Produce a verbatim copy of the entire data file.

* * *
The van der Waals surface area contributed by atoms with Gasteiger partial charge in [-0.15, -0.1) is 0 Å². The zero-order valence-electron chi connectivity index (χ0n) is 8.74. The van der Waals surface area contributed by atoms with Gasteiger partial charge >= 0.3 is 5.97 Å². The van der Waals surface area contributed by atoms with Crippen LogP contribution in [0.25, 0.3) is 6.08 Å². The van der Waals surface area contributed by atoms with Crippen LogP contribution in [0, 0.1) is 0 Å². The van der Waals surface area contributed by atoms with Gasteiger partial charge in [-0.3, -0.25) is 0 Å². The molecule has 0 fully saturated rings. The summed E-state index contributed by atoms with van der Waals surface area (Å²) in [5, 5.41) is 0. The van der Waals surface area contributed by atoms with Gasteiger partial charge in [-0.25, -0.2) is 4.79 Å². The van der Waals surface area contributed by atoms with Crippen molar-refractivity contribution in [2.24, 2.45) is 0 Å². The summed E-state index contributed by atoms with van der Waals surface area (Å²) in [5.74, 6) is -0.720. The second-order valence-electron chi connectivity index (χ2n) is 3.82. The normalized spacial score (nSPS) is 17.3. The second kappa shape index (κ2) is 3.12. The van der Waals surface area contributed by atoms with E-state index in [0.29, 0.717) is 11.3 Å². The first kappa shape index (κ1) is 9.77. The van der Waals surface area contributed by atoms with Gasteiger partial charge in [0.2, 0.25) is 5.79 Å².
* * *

The van der Waals surface area contributed by atoms with Gasteiger partial charge in [-0.15, -0.1) is 0 Å². The zero-order valence-electron chi connectivity index (χ0n) is 8.74. The van der Waals surface area contributed by atoms with Gasteiger partial charge >= 0.3 is 5.97 Å². The van der Waals surface area contributed by atoms with Crippen LogP contribution in [0.25, 0.3) is 6.08 Å². The van der Waals surface area contributed by atoms with Crippen LogP contribution in [0, 0.1) is 0 Å². The van der Waals surface area contributed by atoms with Gasteiger partial charge in [-0.3, -0.25) is 0 Å². The molecule has 0 fully saturated rings. The summed E-state index contributed by atoms with van der Waals surface area (Å²) in [5, 5.41) is 0. The van der Waals surface area contributed by atoms with Gasteiger partial charge in [-0.25, -0.2) is 4.79 Å². The van der Waals surface area contributed by atoms with Crippen molar-refractivity contribution in [2.24, 2.45) is 0 Å². The summed E-state index contributed by atoms with van der Waals surface area (Å²) in [5.74, 6) is -0.720. The second-order valence-electron chi connectivity index (χ2n) is 3.82. The normalized spacial score (nSPS) is 17.3. The second kappa shape index (κ2) is 3.12. The van der Waals surface area contributed by atoms with E-state index in [0.29, 0.717) is 11.3 Å². The first kappa shape index (κ1) is 9.77. The van der Waals surface area contributed by atoms with Gasteiger partial charge in [0.2, 0.25) is 5.79 Å².